Balcones seems to be quite a distillery to watch; they've got several other (non-smoked) blue corn whiskies to offer, a Texas single malt, and a completely unique dram they call the Rumble, crafted from figs, sugar, and honey that sounds like some sort of complex rum-like distillation. Will be following their output for sure!


- Whistle Pig 10 Year Rye -

I'd gradually gathered that this was supposed to be one of the more revered standard expression ryes on the market, so it was about time I gave it a try. Made from 100% rye and aged longer than a good many other ryes, I'd guess. Not too keen on the bottle design, but it's what's inside that matters, so I can forgive.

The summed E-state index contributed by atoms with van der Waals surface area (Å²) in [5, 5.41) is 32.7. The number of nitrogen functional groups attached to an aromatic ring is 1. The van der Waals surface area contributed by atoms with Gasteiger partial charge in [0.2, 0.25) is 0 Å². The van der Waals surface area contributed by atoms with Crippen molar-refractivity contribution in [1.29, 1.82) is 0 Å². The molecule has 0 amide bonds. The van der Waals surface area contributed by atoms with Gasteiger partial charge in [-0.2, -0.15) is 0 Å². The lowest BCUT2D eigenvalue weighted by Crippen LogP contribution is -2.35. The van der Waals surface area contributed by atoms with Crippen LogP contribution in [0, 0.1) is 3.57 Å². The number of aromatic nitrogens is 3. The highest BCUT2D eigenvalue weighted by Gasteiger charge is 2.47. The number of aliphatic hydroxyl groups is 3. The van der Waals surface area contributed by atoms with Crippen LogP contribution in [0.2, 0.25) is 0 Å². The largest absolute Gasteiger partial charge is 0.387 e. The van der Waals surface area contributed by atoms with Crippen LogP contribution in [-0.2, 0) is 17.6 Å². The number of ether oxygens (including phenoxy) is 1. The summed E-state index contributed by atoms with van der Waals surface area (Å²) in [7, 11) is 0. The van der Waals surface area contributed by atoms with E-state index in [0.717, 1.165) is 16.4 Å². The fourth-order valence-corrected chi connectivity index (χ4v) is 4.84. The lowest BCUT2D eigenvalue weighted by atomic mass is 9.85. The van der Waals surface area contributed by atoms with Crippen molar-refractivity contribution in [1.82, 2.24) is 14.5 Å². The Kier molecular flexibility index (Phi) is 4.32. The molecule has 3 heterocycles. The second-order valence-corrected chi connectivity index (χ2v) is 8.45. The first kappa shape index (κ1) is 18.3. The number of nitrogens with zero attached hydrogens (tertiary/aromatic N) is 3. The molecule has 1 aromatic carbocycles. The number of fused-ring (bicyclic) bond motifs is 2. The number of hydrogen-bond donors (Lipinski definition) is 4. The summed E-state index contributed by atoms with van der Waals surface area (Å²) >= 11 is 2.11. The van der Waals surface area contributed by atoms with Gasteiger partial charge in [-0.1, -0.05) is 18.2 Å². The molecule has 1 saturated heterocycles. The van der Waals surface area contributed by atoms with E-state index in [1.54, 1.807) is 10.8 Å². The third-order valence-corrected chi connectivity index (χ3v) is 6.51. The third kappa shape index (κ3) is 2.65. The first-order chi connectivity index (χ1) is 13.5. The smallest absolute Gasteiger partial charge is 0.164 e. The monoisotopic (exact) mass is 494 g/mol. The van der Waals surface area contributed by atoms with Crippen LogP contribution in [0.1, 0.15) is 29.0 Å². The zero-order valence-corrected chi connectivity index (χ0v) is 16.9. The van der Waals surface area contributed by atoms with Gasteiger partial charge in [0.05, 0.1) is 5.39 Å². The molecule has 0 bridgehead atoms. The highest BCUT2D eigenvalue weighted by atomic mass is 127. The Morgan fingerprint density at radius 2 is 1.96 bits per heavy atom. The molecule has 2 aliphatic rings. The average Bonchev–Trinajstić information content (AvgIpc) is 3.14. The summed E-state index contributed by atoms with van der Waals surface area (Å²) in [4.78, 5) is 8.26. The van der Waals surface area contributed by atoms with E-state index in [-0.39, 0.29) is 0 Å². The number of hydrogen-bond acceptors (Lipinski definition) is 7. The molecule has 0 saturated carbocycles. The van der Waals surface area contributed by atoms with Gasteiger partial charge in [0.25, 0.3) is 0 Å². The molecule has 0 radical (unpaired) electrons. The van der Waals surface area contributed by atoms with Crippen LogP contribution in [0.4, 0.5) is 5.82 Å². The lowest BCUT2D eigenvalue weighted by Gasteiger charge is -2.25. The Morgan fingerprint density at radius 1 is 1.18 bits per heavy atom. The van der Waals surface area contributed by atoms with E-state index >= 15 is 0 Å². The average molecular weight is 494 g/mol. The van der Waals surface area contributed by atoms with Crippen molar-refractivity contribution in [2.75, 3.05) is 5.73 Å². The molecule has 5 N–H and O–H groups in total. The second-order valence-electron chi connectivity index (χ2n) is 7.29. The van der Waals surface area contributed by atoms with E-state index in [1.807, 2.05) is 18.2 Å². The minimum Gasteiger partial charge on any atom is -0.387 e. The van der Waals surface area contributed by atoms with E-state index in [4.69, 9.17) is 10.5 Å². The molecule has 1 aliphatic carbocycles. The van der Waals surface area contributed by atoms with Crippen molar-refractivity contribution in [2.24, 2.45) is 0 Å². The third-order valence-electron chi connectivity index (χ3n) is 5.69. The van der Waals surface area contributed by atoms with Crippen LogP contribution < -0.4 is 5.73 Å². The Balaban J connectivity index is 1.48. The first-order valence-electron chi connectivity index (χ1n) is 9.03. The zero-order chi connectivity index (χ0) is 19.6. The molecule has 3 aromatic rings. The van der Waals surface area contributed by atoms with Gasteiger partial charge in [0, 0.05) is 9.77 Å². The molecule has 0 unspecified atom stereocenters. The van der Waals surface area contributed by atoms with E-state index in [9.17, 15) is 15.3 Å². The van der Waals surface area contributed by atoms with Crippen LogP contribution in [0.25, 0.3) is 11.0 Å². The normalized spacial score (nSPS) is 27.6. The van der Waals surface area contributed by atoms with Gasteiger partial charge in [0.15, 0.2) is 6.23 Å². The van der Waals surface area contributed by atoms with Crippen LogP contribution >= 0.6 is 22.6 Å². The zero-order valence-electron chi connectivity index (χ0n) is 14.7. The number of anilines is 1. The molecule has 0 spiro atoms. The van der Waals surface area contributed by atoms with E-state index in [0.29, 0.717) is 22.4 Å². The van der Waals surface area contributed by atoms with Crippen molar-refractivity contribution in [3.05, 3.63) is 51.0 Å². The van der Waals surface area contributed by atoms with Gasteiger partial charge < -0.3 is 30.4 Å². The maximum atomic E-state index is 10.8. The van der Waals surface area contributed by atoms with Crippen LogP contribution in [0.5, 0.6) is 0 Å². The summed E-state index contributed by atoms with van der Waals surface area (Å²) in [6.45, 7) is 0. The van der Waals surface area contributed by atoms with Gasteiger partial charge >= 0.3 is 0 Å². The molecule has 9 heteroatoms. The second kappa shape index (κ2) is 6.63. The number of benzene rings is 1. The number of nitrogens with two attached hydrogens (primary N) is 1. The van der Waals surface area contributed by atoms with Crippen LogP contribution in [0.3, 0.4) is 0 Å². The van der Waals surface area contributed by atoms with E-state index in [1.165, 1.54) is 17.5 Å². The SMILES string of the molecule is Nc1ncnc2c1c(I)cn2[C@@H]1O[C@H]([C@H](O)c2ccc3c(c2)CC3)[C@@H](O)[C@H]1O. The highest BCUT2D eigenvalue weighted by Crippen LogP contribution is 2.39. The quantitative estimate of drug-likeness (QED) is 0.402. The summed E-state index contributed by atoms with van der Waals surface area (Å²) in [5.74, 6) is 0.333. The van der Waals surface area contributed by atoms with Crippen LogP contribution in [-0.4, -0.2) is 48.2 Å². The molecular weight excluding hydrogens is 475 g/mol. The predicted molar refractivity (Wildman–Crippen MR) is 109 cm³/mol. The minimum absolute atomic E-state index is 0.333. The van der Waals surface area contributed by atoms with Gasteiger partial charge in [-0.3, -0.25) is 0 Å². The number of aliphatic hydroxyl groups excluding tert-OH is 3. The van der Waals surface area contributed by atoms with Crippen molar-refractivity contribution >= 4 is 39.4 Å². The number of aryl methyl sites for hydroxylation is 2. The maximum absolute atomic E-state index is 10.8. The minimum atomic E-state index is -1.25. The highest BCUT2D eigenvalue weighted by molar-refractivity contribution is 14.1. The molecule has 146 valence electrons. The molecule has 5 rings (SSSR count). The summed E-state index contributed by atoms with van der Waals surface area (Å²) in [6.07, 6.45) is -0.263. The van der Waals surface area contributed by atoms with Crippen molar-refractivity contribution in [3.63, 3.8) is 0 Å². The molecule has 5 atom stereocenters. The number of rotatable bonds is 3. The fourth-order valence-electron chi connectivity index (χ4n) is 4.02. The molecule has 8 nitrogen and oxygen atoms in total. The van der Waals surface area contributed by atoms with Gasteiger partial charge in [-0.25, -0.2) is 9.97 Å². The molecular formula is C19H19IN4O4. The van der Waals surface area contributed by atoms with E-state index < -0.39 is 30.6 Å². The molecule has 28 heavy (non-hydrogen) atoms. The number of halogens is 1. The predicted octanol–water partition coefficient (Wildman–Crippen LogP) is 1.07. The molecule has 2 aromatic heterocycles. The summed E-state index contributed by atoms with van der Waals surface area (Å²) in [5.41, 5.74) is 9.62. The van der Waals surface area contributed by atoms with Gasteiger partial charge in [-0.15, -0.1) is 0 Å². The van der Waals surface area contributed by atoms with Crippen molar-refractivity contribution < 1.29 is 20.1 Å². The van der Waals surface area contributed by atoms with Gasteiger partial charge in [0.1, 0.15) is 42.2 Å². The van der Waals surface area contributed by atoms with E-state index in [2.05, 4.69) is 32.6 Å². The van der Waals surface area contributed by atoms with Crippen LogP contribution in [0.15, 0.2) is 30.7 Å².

Image

While this wasn't too distinct in quality from other fine ryes I've had (and thus I can't regard it as anything particularly outstanding) it was damn good nonetheless. Aromas of keen rye, vanilla, pine and faint herbs, a floral edge (orange blossom?), then evolving to include a lovely, strong banana note. Palate was light, sweet/spicy and fiery - almost a bit too spirit-y - and the finish much like other ryes. The finished glass bore a distinct aroma of unburnt cigarette tobacco. This was quite nice, though its somewhat higher price point would discourage me from ever picking up a bottle over other very good and quite more affordable ryes.
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Grave_Wyrm
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PostPosted: Sat Mar 01, 2014 5:36 pm